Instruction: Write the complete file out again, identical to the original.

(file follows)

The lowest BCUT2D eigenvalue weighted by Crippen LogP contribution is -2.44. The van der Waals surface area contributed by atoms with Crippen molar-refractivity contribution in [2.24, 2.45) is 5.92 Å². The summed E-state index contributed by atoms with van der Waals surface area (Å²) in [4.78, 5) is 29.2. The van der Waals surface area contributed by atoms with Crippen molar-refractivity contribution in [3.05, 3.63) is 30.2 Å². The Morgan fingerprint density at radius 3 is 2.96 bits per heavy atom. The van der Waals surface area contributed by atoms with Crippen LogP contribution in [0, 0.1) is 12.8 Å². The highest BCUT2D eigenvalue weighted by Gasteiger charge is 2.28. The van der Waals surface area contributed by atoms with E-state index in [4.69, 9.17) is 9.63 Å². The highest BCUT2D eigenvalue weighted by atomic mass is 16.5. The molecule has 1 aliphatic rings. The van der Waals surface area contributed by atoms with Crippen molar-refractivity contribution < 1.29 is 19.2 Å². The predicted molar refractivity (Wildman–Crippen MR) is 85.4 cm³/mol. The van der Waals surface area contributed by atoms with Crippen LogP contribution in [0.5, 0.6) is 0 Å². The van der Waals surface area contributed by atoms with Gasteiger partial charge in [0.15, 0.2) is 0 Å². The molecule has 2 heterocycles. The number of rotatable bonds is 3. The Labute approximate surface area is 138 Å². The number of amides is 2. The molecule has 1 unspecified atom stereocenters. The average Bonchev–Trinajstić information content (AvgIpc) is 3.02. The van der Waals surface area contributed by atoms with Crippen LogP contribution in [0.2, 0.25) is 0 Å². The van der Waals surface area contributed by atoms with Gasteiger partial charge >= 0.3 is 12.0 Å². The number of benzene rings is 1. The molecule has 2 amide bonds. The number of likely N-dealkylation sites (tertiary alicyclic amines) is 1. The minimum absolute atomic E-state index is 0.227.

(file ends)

The lowest BCUT2D eigenvalue weighted by Crippen LogP contribution is -2.44. The van der Waals surface area contributed by atoms with Crippen molar-refractivity contribution in [2.24, 2.45) is 5.92 Å². The summed E-state index contributed by atoms with van der Waals surface area (Å²) in [4.78, 5) is 29.2. The van der Waals surface area contributed by atoms with Crippen molar-refractivity contribution in [3.05, 3.63) is 30.2 Å². The Morgan fingerprint density at radius 3 is 2.96 bits per heavy atom. The van der Waals surface area contributed by atoms with Crippen LogP contribution in [0, 0.1) is 12.8 Å². The highest BCUT2D eigenvalue weighted by Gasteiger charge is 2.28. The van der Waals surface area contributed by atoms with E-state index in [4.69, 9.17) is 9.63 Å². The highest BCUT2D eigenvalue weighted by atomic mass is 16.5. The molecule has 1 aliphatic rings. The van der Waals surface area contributed by atoms with Crippen molar-refractivity contribution < 1.29 is 19.2 Å². The predicted molar refractivity (Wildman–Crippen MR) is 85.4 cm³/mol. The van der Waals surface area contributed by atoms with Crippen LogP contribution in [0.5, 0.6) is 0 Å². The van der Waals surface area contributed by atoms with Gasteiger partial charge in [0.15, 0.2) is 0 Å². The molecule has 2 heterocycles. The number of rotatable bonds is 3. The Labute approximate surface area is 138 Å². The number of amides is 2. The molecule has 1 unspecified atom stereocenters. The average Bonchev–Trinajstić information content (AvgIpc) is 3.02. The van der Waals surface area contributed by atoms with Crippen LogP contribution in [0.2, 0.25) is 0 Å². The van der Waals surface area contributed by atoms with Gasteiger partial charge >= 0.3 is 12.0 Å². The number of benzene rings is 1. The molecule has 2 amide bonds. The number of likely N-dealkylation sites (tertiary alicyclic amines) is 1. The minimum absolute atomic E-state index is 0.227.